Frozen is really big around our house these days, especially if you’re six. Reluctantly so if you’re eight. Much loved if you’re thirty-something and of the female persuasion. The movie is definitely worth watching, even without little ones in tow. It’s probably my favorite Disney movie of all time, a sentiment apparently agreed by many as the movie has become the top-grossing animated film of all time.
But a gem arrived in our house last week in the form of a birthday gift: the Frozen Soundtrack. After awesome renditions of “Let it go” and other great ballads, the second disk played and I was shocked and elated at the content. They included ten songs that never made it into the movie, and the songwriters’ discussion of them, and how the storyline changed a bit dramatically during the course of the project.
It was completely fascinating to me that the original storyline and first attempt at songs were so different from the final movie. I looked at the amazing finished film and never guessed at the process needed to get there. Writing ten songs to get the one song that people everyone won’t stop singing. Writing thirty storylines to get a nuanced, exciting romp through a Norwegian? land.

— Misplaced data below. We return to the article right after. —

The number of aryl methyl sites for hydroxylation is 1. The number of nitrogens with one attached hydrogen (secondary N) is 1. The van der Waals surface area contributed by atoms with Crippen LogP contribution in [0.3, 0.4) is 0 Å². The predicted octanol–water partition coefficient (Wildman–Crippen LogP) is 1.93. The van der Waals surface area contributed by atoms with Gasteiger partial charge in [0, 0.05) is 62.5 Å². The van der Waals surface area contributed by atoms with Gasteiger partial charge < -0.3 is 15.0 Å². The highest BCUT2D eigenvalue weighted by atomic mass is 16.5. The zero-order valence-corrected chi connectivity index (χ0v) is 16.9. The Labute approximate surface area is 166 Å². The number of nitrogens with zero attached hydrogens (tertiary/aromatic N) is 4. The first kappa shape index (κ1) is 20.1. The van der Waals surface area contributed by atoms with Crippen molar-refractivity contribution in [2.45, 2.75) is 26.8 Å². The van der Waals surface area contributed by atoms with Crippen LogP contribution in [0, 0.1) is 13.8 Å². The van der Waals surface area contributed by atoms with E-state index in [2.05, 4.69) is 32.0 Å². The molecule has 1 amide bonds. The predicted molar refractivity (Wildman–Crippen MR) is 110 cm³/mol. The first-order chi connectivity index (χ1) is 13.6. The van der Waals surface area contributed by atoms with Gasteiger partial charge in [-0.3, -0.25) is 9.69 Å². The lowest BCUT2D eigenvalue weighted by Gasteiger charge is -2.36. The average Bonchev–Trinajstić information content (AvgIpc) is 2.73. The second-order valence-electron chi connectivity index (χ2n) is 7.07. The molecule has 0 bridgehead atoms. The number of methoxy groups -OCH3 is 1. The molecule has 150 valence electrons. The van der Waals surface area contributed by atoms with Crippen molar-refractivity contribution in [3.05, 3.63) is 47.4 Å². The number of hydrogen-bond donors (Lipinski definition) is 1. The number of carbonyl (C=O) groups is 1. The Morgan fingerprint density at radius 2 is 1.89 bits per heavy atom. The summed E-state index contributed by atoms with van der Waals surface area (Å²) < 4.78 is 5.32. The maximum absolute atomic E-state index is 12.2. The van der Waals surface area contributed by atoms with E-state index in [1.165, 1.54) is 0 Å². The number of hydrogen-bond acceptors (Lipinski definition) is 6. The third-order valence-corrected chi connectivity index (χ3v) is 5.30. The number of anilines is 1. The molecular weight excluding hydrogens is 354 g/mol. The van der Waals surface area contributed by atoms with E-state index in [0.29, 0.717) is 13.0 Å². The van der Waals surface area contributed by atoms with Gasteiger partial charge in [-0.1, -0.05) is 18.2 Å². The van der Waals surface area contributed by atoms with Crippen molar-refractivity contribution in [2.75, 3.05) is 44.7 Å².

It’s a lesson that has been replaying through my mind again and again these past two weeks. Even the best-grossing movie – especially the best-grossing movie – had to go through multiple iterations to get to a final product.
So often I want the results to come quickly in those things I pursue. And yet I know that those most important things often require a bit of a slog to get the true rewards. Hopefully I can find joy in the slog too. Someday I may write a book. And today, I must make time for writing, even when I feel too tired or distracted or both.
Luis Menjivar, one of the more youthful pastors at our church, gave a great sermon last Sunday on “Now, but not Yet”. He gave the example of how he decided to start riding his bike to work, and he knew that joy would come from it, but really it took weeks before it stopped being painful, and started to become a bit more enjoyable.
Here are my calls to myself this week: Make time for process. Remember that nothing worth doing ever happens on the first try. And of course, “Let it Go!”